Wireless Transport Layer Security (WTLS) certificates are used for authenticating entities in WTLS, the security layer protocol in the WAP architecture. The WTLS specification [WTLS 1.0], defines the certificate and its use, as well as the protocol itself.
The WTLS protocol is heavily based on TLS [RFC 2246], which is widely used to provide privacy and data integrity between two applications communicating using the Internet. In turn, TLS is heavily based on SSL version 3.0.
All these protocols use Public Key Cryptography to achieve the goals of privacy and data integrity. Public Key Cryptography is used to reduce the problem of how to achieve these goals from a secrecy requirement to a requirement of authentication. That is, given two entities A and B, if A can demonstrate possession of the private key corresponding to the public key which it supplies, and B can do the same, then the use of Public Key Cryptography will enable them to communicate privately. Certificates are used to demonstrate this possession: the prover will supply a set of certificates beginning with their own, and the verifier will attempt to construct and validate a chain beginning with the prover's own certificate and terminating in a certificate already trusted by the verifier.
Three levels of security are provided by WTLS:
no authentication: anonymous key exchange is used for creation of an encrypted channel between server and client; no authentication takes place, so no certificate management is required.
server authentication: the server provides a certificate mapping back to an entity trusted by the client, enabling the client to authenticate the server. This is often all the authentication that is required; for online shopping, for example, the client will generally authenticate the server but the reverse will often not be necessary since the client will supply their credit card number to pay for the stuff, which is all the server usually cares about.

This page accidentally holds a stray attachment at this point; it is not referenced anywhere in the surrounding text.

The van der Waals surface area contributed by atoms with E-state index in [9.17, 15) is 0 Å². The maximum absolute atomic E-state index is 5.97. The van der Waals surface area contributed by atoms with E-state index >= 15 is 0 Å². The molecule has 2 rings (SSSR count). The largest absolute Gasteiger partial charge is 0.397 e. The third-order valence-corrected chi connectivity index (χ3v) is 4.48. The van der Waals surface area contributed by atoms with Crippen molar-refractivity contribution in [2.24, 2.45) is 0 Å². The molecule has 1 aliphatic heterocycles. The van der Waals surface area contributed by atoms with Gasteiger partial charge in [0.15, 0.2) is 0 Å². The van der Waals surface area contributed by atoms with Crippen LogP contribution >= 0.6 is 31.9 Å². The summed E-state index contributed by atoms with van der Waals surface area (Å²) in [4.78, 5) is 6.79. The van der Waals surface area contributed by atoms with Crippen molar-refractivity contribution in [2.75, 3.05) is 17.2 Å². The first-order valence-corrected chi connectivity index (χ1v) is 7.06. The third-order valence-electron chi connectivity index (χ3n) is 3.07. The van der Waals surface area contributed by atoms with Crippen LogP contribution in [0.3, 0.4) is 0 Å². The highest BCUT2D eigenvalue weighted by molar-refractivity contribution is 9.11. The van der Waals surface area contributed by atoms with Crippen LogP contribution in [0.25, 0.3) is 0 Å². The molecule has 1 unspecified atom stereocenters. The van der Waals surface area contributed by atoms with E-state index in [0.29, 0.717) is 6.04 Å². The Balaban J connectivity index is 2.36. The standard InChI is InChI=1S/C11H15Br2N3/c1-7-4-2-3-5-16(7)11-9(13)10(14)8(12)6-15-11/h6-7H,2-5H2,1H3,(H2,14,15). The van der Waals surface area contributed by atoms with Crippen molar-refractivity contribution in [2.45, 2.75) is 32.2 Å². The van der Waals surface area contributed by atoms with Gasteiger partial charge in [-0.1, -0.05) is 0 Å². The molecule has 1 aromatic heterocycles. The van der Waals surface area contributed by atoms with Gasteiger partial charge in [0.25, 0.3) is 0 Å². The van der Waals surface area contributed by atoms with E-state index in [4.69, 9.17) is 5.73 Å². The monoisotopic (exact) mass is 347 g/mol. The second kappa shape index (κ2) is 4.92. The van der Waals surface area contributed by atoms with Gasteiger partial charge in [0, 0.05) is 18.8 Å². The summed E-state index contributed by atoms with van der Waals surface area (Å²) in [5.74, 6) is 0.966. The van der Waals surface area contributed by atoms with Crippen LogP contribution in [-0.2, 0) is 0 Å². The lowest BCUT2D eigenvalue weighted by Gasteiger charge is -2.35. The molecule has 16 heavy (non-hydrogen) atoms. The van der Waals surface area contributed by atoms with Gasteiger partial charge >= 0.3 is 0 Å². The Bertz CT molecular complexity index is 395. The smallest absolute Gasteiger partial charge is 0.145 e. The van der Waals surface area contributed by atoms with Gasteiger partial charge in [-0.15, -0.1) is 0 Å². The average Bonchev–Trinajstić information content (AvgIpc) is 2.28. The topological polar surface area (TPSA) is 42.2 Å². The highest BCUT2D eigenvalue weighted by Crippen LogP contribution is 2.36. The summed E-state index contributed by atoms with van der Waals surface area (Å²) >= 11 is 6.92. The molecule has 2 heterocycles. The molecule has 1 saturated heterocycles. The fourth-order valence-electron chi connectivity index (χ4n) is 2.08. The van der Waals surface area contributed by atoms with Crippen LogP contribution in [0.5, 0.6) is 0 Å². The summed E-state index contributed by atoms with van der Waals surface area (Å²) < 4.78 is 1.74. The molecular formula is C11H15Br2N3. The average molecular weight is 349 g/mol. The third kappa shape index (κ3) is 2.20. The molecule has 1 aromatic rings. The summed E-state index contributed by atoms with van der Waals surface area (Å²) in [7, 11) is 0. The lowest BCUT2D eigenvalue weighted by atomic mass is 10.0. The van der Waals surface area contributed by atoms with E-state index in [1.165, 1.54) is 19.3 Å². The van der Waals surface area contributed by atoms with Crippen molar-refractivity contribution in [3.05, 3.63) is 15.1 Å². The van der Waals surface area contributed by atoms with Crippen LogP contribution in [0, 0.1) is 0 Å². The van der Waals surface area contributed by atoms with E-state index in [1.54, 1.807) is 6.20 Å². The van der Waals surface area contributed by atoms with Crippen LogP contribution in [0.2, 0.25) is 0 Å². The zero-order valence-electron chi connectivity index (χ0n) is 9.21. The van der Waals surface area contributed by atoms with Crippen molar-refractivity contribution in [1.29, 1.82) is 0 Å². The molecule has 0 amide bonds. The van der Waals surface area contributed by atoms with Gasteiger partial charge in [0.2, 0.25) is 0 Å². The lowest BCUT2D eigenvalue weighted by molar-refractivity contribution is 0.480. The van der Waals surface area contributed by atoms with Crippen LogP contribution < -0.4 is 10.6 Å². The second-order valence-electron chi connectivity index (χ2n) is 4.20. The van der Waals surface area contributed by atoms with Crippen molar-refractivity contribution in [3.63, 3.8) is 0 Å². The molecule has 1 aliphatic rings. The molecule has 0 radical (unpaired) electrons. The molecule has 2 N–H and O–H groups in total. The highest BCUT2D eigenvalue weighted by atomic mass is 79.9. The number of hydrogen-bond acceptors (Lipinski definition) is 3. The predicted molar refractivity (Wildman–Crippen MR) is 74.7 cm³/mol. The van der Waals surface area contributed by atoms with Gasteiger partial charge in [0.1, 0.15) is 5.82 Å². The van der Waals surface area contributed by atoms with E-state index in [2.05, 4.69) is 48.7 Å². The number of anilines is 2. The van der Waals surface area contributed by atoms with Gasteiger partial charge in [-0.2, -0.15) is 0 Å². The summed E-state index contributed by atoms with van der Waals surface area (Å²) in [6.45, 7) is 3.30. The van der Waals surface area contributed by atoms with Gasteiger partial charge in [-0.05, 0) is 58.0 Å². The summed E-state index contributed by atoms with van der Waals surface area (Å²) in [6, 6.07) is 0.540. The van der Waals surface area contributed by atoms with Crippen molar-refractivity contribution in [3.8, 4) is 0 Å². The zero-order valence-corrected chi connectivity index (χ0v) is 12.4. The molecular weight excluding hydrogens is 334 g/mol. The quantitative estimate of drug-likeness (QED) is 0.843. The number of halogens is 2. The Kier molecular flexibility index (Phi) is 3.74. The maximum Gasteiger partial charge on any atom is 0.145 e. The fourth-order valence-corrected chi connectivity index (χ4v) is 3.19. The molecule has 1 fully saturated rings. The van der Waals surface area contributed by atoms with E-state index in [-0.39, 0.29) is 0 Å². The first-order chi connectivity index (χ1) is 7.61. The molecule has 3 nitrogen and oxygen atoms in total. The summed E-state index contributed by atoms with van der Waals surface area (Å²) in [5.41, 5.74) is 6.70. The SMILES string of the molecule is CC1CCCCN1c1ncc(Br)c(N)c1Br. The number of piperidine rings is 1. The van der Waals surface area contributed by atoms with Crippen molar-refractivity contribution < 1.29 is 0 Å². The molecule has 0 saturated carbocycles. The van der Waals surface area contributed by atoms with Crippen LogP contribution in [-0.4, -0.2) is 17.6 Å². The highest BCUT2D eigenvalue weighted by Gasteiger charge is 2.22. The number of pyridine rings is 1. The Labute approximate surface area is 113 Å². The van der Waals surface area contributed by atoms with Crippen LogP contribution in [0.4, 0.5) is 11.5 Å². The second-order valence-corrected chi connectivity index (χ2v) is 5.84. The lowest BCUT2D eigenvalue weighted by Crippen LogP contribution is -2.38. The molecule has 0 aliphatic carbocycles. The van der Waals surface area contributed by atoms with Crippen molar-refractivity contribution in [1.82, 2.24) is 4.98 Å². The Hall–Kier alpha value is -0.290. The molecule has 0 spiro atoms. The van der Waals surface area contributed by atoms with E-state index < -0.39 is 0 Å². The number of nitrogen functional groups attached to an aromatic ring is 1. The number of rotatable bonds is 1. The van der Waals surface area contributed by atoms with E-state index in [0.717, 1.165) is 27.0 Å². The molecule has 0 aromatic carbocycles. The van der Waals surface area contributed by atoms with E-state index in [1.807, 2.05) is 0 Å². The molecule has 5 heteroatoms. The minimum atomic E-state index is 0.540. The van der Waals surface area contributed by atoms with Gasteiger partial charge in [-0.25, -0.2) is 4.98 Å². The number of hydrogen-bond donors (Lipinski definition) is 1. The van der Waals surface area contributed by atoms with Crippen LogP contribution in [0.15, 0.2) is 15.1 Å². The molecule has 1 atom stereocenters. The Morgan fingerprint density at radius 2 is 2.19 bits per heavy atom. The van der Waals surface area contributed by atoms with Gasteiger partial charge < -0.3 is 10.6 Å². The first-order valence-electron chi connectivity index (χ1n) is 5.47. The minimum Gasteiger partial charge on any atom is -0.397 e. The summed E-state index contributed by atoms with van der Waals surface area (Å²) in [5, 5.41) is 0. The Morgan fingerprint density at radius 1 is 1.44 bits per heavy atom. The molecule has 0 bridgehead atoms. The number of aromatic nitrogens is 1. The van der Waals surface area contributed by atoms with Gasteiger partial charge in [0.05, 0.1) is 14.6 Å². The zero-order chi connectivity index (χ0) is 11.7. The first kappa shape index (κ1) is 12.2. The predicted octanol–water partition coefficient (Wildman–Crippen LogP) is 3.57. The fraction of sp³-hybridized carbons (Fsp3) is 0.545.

client authentication: the client possesses its own private key and associated public key certificate which it may use to identify itself to other entities in the network.
For server authentication WTLS certificates are used: thus, WAP clients do not have to deal with X.509 certificates. However, for client authentication X.509 certificates are used to leverage existing PKIs.
The Symbian platform support for TLS/SSL and WTLS certificate management only includes server authentication. Thus, the WTLS certificate management only offers support for the validation of chains composed exclusively of WTLS certificates, and the storage of WTLS certificates.
The Certificate and Key Management component offers the following functionality for processing WTLS certificates:
parses a set of WTLS certificates sent from the server from their binary encoded form into a form in which they are useful, and in which client code can extract interesting information (for example name information).
uses these certificates to construct a chain back to a locally stored trusted root certificate.
validates this chain: this would include verifying the signature and validity dates on each certificate.
maintains a local store of certificates, with trust settings for each one, and offering an API to edit these trust settings, and add and delete certificates.
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